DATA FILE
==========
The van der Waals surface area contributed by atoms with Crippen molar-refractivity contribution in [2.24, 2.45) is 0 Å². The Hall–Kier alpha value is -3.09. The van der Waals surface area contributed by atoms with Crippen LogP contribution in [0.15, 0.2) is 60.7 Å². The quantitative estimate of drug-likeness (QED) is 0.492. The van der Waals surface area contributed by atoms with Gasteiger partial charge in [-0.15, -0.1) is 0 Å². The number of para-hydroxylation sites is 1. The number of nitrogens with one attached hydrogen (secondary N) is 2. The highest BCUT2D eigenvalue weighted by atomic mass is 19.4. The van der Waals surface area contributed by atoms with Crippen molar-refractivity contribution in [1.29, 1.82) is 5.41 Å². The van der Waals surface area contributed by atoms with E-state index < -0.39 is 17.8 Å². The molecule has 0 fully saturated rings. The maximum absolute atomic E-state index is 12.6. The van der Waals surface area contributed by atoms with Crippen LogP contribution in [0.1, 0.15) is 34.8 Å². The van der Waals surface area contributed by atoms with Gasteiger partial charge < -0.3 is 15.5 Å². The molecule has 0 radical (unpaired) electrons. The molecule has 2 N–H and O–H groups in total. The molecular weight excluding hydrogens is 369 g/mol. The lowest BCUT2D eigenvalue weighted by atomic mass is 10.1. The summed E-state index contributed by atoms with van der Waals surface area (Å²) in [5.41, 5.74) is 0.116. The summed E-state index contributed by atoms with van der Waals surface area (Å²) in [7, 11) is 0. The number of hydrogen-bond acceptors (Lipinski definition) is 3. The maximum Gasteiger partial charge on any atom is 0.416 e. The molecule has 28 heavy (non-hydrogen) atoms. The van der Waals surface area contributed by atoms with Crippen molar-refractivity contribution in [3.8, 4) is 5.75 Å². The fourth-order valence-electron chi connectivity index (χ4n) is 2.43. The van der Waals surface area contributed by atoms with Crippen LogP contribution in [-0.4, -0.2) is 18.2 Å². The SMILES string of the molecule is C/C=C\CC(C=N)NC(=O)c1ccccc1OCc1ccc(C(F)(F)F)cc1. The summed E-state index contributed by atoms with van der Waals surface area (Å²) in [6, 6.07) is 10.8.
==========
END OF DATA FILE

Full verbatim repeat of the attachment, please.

The van der Waals surface area contributed by atoms with Crippen molar-refractivity contribution in [2.24, 2.45) is 0 Å². The Hall–Kier alpha value is -3.09. The van der Waals surface area contributed by atoms with Crippen LogP contribution in [0.15, 0.2) is 60.7 Å². The quantitative estimate of drug-likeness (QED) is 0.492. The van der Waals surface area contributed by atoms with Gasteiger partial charge in [-0.15, -0.1) is 0 Å². The number of para-hydroxylation sites is 1. The number of nitrogens with one attached hydrogen (secondary N) is 2. The highest BCUT2D eigenvalue weighted by atomic mass is 19.4. The van der Waals surface area contributed by atoms with Crippen molar-refractivity contribution in [1.29, 1.82) is 5.41 Å². The van der Waals surface area contributed by atoms with E-state index < -0.39 is 17.8 Å². The molecule has 0 fully saturated rings. The maximum absolute atomic E-state index is 12.6. The van der Waals surface area contributed by atoms with Crippen LogP contribution in [0.1, 0.15) is 34.8 Å². The van der Waals surface area contributed by atoms with Gasteiger partial charge < -0.3 is 15.5 Å². The molecule has 0 radical (unpaired) electrons. The molecule has 2 N–H and O–H groups in total. The molecular weight excluding hydrogens is 369 g/mol. The lowest BCUT2D eigenvalue weighted by atomic mass is 10.1. The summed E-state index contributed by atoms with van der Waals surface area (Å²) in [5.41, 5.74) is 0.116. The summed E-state index contributed by atoms with van der Waals surface area (Å²) in [7, 11) is 0. The number of hydrogen-bond acceptors (Lipinski definition) is 3. The maximum Gasteiger partial charge on any atom is 0.416 e. The molecule has 28 heavy (non-hydrogen) atoms. The van der Waals surface area contributed by atoms with Crippen molar-refractivity contribution in [3.8, 4) is 5.75 Å². The fourth-order valence-electron chi connectivity index (χ4n) is 2.43. The van der Waals surface area contributed by atoms with Crippen LogP contribution in [-0.4, -0.2) is 18.2 Å². The SMILES string of the molecule is C/C=C\CC(C=N)NC(=O)c1ccccc1OCc1ccc(C(F)(F)F)cc1. The summed E-state index contributed by atoms with van der Waals surface area (Å²) in [6, 6.07) is 10.8.